Ten years ago or so I was invited to be the “inspirational” speaker at the holiday tree lighting in our neighborhood. Within the invite I was reminded that it was a “holiday” tree and accordingly my remarks should reflect the diversity of beliefs of our urban Northwest neighborhood. Rather than being offended that my beliefs, which I happen to be quite firm in, were being minimized, attacked, or otherwise tossed aside, I saw this as an opportunity to connect in the one commonality that we all share during the holidays, which is story. Like it or not, this time of year is shared in some way shape or form with those who hold other beliefs as well as no belief at all. We can choose to take our ball and go home, or we can join in and be confidently own our faith story. So with my allotted 3 to 5 minutes in mind, I was committed to connecting the birth story of Jesus to the diversity of stories reflected in my neighbors.
It seemed to me at the time that the most obvious and relatable illustration would be the actual tree itself and the lights that were imminently going to be lit for the season. I asked those assembled to consider not simply the tree but also the individual lights on each branch … that whenever they passed over the next few weeks they would imagine each light as an individual story being carried and lived out in the neighborhood. Within that I was free to share my own story … represented in the lights of the tree and connecting me to the light who entered the world in the form of a baby.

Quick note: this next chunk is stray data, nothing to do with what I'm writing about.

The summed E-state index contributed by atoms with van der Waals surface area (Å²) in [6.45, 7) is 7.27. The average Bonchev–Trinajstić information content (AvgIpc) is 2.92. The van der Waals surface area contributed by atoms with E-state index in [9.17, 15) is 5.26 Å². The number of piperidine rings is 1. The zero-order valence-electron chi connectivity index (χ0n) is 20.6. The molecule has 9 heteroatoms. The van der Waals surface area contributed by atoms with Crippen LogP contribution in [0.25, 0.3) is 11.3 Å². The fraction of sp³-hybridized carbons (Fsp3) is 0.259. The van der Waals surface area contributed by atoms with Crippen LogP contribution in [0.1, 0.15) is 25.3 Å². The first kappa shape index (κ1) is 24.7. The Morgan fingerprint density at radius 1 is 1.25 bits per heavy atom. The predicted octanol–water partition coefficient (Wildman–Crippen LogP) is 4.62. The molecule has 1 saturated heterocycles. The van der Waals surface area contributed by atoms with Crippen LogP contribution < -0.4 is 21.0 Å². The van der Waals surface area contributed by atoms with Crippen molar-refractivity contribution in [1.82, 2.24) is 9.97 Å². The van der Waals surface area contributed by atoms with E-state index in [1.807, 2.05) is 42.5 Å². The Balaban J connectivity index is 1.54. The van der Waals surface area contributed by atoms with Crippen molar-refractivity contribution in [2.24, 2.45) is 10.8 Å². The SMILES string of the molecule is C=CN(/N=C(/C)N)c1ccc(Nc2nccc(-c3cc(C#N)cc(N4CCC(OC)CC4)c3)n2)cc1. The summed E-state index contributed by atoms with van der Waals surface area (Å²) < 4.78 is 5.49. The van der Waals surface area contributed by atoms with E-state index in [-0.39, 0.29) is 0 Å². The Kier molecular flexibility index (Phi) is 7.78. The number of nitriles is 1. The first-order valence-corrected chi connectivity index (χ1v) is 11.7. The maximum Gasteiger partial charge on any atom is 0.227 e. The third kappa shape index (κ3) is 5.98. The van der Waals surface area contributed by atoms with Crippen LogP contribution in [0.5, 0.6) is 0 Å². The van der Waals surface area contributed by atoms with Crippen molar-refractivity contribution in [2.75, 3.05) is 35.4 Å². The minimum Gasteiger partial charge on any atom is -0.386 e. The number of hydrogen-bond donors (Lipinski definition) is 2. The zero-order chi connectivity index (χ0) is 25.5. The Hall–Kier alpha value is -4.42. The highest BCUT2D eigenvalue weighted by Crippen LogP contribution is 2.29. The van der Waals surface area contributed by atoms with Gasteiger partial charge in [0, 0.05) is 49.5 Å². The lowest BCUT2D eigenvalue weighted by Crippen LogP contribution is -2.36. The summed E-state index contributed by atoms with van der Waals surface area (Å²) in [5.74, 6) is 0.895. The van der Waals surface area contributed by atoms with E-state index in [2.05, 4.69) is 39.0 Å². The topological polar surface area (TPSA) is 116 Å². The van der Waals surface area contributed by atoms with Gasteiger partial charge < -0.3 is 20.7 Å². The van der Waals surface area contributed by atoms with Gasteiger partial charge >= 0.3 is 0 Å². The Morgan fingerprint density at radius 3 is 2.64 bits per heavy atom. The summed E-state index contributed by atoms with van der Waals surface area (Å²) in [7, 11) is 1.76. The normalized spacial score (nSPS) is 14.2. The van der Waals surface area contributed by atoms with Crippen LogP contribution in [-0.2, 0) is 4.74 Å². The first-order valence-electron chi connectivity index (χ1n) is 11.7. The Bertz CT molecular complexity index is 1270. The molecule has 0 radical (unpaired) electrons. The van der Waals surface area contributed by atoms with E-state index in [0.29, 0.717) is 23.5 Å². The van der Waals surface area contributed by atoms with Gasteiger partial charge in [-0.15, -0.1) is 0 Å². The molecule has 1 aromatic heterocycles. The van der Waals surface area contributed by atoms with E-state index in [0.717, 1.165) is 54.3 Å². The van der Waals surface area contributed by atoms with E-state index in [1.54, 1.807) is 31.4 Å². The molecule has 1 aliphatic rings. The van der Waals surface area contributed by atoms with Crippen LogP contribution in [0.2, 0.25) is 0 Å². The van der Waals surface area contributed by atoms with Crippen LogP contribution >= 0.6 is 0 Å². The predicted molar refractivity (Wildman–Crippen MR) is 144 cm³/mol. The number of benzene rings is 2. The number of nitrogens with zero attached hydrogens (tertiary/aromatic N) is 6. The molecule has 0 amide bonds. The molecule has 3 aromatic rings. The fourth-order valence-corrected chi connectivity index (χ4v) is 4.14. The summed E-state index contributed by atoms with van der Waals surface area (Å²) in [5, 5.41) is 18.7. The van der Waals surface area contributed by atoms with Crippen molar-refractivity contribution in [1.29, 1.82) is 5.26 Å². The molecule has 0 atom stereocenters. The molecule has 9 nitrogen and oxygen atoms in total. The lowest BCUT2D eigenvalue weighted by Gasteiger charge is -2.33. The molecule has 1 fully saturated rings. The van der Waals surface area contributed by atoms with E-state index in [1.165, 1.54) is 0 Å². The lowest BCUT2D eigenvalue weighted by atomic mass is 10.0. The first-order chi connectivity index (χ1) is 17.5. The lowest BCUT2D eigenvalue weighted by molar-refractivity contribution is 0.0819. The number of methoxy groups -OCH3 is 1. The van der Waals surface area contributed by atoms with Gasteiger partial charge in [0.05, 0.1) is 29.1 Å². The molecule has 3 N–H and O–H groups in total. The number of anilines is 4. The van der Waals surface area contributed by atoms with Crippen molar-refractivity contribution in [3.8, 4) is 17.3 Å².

As my church has gathered during this season of Advent, we have been embracing the idea of light and reflecting on the various forms it takes in reminding us of the hope that our story, the greater story of God, promises. For my wife and I, one of our greatest joys this time of year is walking our streets and experiencing the various lighting displays of our neighbors. The idea of light as story has helped me look beyond the arrangements and to consider the stories represented. I often wonder about the families or individuals behind the lights … are they happy … are they at peace … do their lights mask deep pain and longing or reflect hope and joy? Sometimes it causes me to offer them up to God. Often it helps me see the stories in my place and to consider the beautiful and fragile humanity represented through those elaborate displays as well as the complete darkness of other homes. I have become aware that sometimes light tells a story and sometimes it is the story.
The message shared that night must have connected in some way during that tree lighting because it began a 5 year tradition of me being asked to be the “inspirational” speaker ending when we moved out of the neighborhood. This year, having recently returned, my wife and I will be back at tree lighting, this time as observers and volunteers. When the switch is thrown and the darkness is lit for the season, I look forward to once again, at least for myself, connecting the lights to the stories while being drawn deeper into our story, God’s story of light in the darkness.